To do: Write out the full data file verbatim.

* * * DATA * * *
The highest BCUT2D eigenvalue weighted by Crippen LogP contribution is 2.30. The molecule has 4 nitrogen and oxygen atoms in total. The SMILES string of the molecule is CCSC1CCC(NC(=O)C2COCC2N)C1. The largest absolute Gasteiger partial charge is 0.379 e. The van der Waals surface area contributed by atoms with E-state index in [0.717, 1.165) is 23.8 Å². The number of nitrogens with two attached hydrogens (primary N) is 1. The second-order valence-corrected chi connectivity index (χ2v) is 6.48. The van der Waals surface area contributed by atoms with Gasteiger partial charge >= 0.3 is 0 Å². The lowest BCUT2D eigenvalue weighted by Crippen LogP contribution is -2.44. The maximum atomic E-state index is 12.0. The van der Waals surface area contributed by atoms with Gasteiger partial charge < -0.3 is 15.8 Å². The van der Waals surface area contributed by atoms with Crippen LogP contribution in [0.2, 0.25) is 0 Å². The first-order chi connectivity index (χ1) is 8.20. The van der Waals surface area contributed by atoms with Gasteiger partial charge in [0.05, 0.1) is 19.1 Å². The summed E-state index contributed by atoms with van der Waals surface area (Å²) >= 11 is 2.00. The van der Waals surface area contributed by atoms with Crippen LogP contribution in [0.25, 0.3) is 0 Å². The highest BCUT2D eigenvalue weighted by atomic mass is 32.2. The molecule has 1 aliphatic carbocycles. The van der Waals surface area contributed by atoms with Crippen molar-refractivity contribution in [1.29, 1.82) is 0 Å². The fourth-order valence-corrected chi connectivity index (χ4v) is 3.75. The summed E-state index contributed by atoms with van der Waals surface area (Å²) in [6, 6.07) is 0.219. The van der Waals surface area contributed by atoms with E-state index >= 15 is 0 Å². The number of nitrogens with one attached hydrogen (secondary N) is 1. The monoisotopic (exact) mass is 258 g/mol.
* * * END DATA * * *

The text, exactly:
The highest BCUT2D eigenvalue weighted by Crippen LogP contribution is 2.30. The molecule has 4 nitrogen and oxygen atoms in total. The SMILES string of the molecule is CCSC1CCC(NC(=O)C2COCC2N)C1. The largest absolute Gasteiger partial charge is 0.379 e. The van der Waals surface area contributed by atoms with E-state index in [0.717, 1.165) is 23.8 Å². The number of nitrogens with two attached hydrogens (primary N) is 1. The second-order valence-corrected chi connectivity index (χ2v) is 6.48. The van der Waals surface area contributed by atoms with Gasteiger partial charge >= 0.3 is 0 Å². The lowest BCUT2D eigenvalue weighted by Crippen LogP contribution is -2.44. The maximum atomic E-state index is 12.0. The van der Waals surface area contributed by atoms with Gasteiger partial charge < -0.3 is 15.8 Å². The van der Waals surface area contributed by atoms with Crippen LogP contribution in [0.2, 0.25) is 0 Å². The first-order chi connectivity index (χ1) is 8.20. The van der Waals surface area contributed by atoms with Gasteiger partial charge in [0.05, 0.1) is 19.1 Å². The summed E-state index contributed by atoms with van der Waals surface area (Å²) >= 11 is 2.00. The van der Waals surface area contributed by atoms with Crippen LogP contribution in [0.25, 0.3) is 0 Å². The highest BCUT2D eigenvalue weighted by atomic mass is 32.2. The molecule has 1 aliphatic carbocycles. The van der Waals surface area contributed by atoms with Crippen molar-refractivity contribution in [1.29, 1.82) is 0 Å². The fourth-order valence-corrected chi connectivity index (χ4v) is 3.75. The summed E-state index contributed by atoms with van der Waals surface area (Å²) in [6, 6.07) is 0.219. The van der Waals surface area contributed by atoms with E-state index >= 15 is 0 Å². The number of nitrogens with one attached hydrogen (secondary N) is 1. The monoisotopic (exact) mass is 258 g/mol.